by Virginia Henley, historical (2004)
Signet, $6.99, ISBN 0-451-21345-9
People always ask me why, or more specifically, how I can enjoy books by Virginia Henley. Insatiable, were not for its copyright date, could easily be mistaken for a historical romance from the 1980s. Not that it's filled to the brim with rape, just to make this clear. No, it's just that the hero and the heroine have a very long separation that spans from about the midpoint to the late legs of the story, there is a decided emphasis on the heroine instead of on the couple, and the story sweeps across several locations instead of being concentrated on a single area like historical romances of today tend to be. But while this book would most likely not appeal to readers looking for something with more contemporary sensibilities (or, to put it in another way, something Avon would publish), I can't say that Insatiable bores me in any way. It has plenty of flaws but this historical soap opera is as fun to read as a campy show (like the delicious TV series Desperate Housewives - hi Miguel! - for example) is to watch.
Set during the last years of Queen Elizabeth I's reign and spanning through King James' ascension to the throne and ending with the onset of the bubonic plague, this story revolves around the life of twenty-year old Catherine Seton Spencer, the dressmaker of Queen Bess, and her love affair with Patrick Hepburn, the Lord Stewart of Scotland. It is hard to describe the plot of this story because this isn't a "hero and heroine find love while solving a mystery or murder" story as much as a glimpse into the ongoing soap operatic lives of this couple and the people around them in that time period. Some of the problems or conflicts that crop up include: Cat's good friend Arbella Stuart's affair with William Seymour (Ms Henley taking quite a huge amount of creative license where Willie's age is concerned in this story) which is a big no as their nuptial will mean that both houses that challenge Bess' claim to the throne will be consolidated, James' plotting to replace Bess on the throne, and of course, the Plague.
Cat has a typical antagonistic mother while Patrick has some psychic abilities that allow him to catch brief glimpses into events that will happen in the future. King James of Scotland sends Patrick to England because he wants Patrick to divine exactly when Bess will die so that James here can finally get to play boss in England. Patrick spots Cat in one of her many reckless hellion antics and it's lust at first sight. The tangled connections and ties of the incestuous aristocrats of England and Scotland will make sure that Cat is a friend of a friend of a friend of a friend of Patrick and sure enough their paths will cross soon enough and sparks fly.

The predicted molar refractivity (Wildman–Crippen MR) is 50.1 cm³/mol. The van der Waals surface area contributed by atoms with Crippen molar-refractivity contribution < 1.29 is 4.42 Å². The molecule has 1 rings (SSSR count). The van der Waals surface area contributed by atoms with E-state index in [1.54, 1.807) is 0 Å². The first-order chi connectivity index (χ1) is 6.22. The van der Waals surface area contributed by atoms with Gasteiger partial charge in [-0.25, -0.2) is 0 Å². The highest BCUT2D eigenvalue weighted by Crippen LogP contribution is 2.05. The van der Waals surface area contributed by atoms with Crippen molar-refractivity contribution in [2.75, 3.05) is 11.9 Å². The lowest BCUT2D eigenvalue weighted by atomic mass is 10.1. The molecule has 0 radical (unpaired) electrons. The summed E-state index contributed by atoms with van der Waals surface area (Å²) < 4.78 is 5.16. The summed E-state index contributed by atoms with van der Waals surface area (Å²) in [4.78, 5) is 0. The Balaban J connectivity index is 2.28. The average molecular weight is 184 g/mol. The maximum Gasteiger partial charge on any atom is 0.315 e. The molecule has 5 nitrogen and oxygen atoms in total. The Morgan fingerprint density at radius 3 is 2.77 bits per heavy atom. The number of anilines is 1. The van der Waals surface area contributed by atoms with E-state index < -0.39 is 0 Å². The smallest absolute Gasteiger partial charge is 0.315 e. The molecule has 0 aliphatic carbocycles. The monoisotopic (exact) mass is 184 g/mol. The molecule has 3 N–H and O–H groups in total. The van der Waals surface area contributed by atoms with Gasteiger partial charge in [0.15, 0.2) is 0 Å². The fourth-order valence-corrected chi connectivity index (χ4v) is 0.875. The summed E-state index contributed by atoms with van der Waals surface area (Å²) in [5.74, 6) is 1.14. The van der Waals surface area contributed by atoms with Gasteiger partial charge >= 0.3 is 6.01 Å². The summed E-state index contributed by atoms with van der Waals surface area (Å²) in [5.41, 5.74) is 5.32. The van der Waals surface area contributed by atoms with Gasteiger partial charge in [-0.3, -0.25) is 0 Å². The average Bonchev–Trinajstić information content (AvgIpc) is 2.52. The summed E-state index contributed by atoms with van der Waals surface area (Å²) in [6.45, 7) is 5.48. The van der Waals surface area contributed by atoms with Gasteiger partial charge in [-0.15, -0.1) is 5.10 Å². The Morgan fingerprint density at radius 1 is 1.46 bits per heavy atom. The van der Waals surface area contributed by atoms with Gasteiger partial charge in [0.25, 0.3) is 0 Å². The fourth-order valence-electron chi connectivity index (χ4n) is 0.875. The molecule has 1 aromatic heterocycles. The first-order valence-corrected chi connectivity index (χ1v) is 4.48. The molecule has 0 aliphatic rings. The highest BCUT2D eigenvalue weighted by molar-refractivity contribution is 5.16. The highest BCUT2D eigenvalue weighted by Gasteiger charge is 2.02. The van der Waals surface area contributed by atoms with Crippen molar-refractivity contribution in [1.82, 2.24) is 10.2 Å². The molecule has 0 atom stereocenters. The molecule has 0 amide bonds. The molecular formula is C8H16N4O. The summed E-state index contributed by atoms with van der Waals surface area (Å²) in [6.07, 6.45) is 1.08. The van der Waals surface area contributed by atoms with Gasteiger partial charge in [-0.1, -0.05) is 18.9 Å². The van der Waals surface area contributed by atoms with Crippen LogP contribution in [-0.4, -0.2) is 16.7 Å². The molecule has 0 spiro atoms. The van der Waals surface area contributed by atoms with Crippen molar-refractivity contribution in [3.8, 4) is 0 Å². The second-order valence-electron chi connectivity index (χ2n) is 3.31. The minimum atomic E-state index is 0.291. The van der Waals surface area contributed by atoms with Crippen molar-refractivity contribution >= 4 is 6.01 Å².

At first, the courtship can be off-putting because both Patrick and Cat act like children, bickering over the silliest of matters. Cat goes into "Hate! Want! Hate! Want!" overdrive for so long that I feel like I'm caught in some horrible Archie cartoon set in the Elizabethan period. But once the author sets the intrigue and events taking place around the romance to happen, Insatiable becomes a much more entertaining read. The romance is actually the weakest part of the story because Patrick is utterly bland. He is this author's most beta hero to date in the sense that he may have the typical alpha male bluster but he doesn't do anything in this story. It is Cat who ends up chasing after her guy and it is Cat who decides when and where they will love and live happily ever after in the end. I may even go as far as to say that Cat is the one who wears the pants in the relationship. The only contribution Patrick makes in this story are the overuse of the phrase "Hellcat" (die, Hellcat, die!) and pulling off some stupid stunts that would have cause huge misunderstandings if Cat isn't as smart as she is.
Cat is a good example of why I often enjoy Ms Henley's books apart from a few notable exceptions. Ms Henley's heroines are definitely old-school hellion/spitfire types that will become tedious and irritating fast if these heroines aren't, in the same breath, sharp and even feminist. Cat is no mealy-mouthed shy innocent - she has grown up in the bawdy court of Queen Bess and therefore she is able to take care of herself when it comes to dealing with unwanted suitors. She also unapologetically enjoys life in court, makes no judgments about other women's promiscuity (except when they are trying to sink their claws into Patrick, of course), has a refreshingly upfront view about what she deserves out of life (when Patrick runs away in one of those misguided "I'll set her free" nonsense, she chases after him to give him a piece of her mind) as well as her self-worth (she doesn't let her disagreeable mother step all over her and she certainly doesn't spend her entire life trying to win her approval), and more. It's not that Cat is historically "anachronistic", or at least, I certainly hope that we haven't reached a stage where all non-submissive martyr heroines are considered historically inaccurate! Rather, I'd like to believe that Cat is a woman with common sense.